Fads

Fads define a society's popular styles and trends throughout the decades. Whether it be crazy hairstyles, popular games or geek chic - you'll find it here.

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Thanks to COVID-19, big celebrations are canceled. So it's no surprise people aren't saying 'Happy Birthday' with a simple card, but with a huge yard sign instead.

By Kristen Hall-Geisler

These quirky clay figurines sprout "hair" seemingly overnight. But what is it that has made the Chia Pet an international sensation for 40 years?

By Patty Rasmussen

The company is known for compiling thousands and thousands of off-the-wall records set by others. But does it hold any records of its own?

By Kristen Hall-Geisler

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If the creator of the electric slide had his way, we'd all be sued for doing the dance wrong.

By Melanie Radzicki McManus

A segment of young men are separating themselves from society out of frustration with the poor economy and a strong feminist ethos.

By Melanie Radzicki McManus

Sure, we all want to see a picture of the guy with the longest fingernails, but Guinness World Records actually serve a greater purpose.

By Alia Hoyt

Some have seen benefits in their treatment of children, but scientific evidence remains short.

By Alia Hoyt

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Yep, we're talking about folks acting out real equestrian rides on their not-so-real steeds.

By Kate Kershner

Some life hacks are the bees' knees. Some are baloney.

Possibly the silliest fad to hit the playground since slap bracelets, these shapely rubber bands took the world by storm in 2010. What's so silly about them, anyway?

By Kate Kershner

How do you tell dubstep from other types of electronic music? What does it mean to "wobble," anyway?

By Jeff Harder

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From shepherds to surfers to starlets, many love uggs' cozy comfort. But how did boots with a name derived from "ugly" become a pricey status symbol?

By Laurie L. Dove

Even if you weren't around in the 1950s, you're probably familiar with these 10 short-lived but long-loved pieces of golden-decade pop culture.

By the Editors of Publications International, Ltd. & Matt Cunningham

What if our most advanced technological devices all ran on diesel engines? The dieselpunk subgenre of speculative fiction looks at a world that could have been.

By Jonathan Strickland

Unless you've been living under a rock, chances are good you've heard about flash mobs. What's the deal with these public spectacles? Who first came up with the fad?

By Kate Kershner

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Flash mobs have become entrenched in 21st century pop culture. But who "invented" them and how can you plan your own?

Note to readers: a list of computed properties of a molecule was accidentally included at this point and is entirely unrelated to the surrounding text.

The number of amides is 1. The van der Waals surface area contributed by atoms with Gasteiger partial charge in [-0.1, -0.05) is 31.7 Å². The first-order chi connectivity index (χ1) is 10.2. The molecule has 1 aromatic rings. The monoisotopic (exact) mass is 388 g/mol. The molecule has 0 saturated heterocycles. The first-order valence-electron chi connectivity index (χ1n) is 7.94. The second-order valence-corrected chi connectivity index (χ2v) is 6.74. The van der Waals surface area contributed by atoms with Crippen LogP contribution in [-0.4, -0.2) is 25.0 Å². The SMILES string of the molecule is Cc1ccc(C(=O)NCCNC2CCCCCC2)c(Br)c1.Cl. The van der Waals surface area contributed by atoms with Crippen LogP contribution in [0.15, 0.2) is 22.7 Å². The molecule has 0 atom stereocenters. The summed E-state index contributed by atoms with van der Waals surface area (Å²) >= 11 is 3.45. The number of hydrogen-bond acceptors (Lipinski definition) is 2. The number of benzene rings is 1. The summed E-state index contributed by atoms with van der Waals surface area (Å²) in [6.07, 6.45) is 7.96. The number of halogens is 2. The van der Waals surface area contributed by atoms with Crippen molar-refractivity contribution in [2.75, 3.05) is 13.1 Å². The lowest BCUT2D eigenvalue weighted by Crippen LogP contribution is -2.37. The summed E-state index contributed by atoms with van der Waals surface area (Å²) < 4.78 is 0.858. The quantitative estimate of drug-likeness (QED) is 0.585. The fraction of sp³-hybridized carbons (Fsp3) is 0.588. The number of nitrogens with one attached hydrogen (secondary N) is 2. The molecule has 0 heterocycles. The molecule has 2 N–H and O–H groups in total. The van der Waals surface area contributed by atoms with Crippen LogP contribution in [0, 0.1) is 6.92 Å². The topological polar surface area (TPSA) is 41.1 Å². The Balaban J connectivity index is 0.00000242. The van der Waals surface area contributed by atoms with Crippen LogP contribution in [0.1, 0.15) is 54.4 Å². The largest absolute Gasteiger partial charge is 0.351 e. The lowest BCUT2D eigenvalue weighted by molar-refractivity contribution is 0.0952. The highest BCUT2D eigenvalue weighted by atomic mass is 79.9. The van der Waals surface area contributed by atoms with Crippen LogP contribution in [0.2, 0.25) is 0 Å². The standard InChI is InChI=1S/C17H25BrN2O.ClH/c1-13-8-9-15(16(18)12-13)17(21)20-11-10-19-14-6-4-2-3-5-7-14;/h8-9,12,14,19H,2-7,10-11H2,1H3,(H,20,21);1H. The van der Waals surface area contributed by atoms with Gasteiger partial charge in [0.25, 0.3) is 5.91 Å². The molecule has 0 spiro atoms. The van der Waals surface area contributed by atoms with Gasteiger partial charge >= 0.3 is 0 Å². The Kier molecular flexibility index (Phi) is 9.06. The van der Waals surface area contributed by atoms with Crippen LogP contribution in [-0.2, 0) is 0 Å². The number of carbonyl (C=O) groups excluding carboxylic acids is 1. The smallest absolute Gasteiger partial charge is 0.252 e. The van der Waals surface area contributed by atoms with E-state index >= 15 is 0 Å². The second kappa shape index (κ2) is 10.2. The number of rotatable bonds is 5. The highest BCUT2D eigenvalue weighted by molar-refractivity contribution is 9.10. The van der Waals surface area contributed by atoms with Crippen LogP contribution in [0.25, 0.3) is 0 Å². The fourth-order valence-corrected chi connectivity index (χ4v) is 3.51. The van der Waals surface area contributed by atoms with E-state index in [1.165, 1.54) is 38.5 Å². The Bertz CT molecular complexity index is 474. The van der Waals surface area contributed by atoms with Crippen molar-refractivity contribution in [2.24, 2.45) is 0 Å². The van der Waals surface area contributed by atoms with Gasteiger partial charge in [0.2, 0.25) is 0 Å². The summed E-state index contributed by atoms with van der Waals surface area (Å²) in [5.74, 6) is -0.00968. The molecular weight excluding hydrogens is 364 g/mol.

By Chris Warren

Flash mobs have taken on a life of their own, occurring all over the world and involving tens of thousands of participants. Which five stand out from the rest?

By Rebecca Fairley Raney

Zoot suits were more than just smart clothes worn by guys in the 30s and 40s. They were suits that made political and cultural statements.

By Chris Warren

Some people will do anything for PEZ -- for example, spend $13,360 on set of Will and Kate dispensers. How did PEZ become so beloved?

By Patrick J. Kiger

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In the 1920s, a new kind of woman who defied established gender standards, the flapper, emerged. What actions, outfits and dance moves defined flapper style?

By Cristen Conger

Teens of the 1940s, called bobby-soxers, were known for celebrity-worship and trend conformity, but they were more than just vapid fangirls. How did they set the tone for American teenage culture?

By Cristen Conger

Marge Simpson rocks a beehive, as do the ladies of the B-52s. After more than half a century, it's a hairstyle that's still guaranteed to draw attention.

By Molly Edmonds

In the 1950s, hip teens put on their circle skirts or cuffed jeans, practiced their twist or bop and headed to the sock hop. How did this cultural fad take off, and why was it called a sock hop in the first place?

By Jessika Toothman

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Vintage Tupperware, in all its pastel glory, has come to symbolize 1960s domesticity in the United States. But how did these still-popular plastic containers get their start?

By Cristen Conger

Or you could use that goofy, flesh-colored substance to block some low-frequency sounds, clean your keyboard or, of course, copy that cool newspaper article you were reading. Stretch your brain even more in How Silly Putty Works.

By William Harris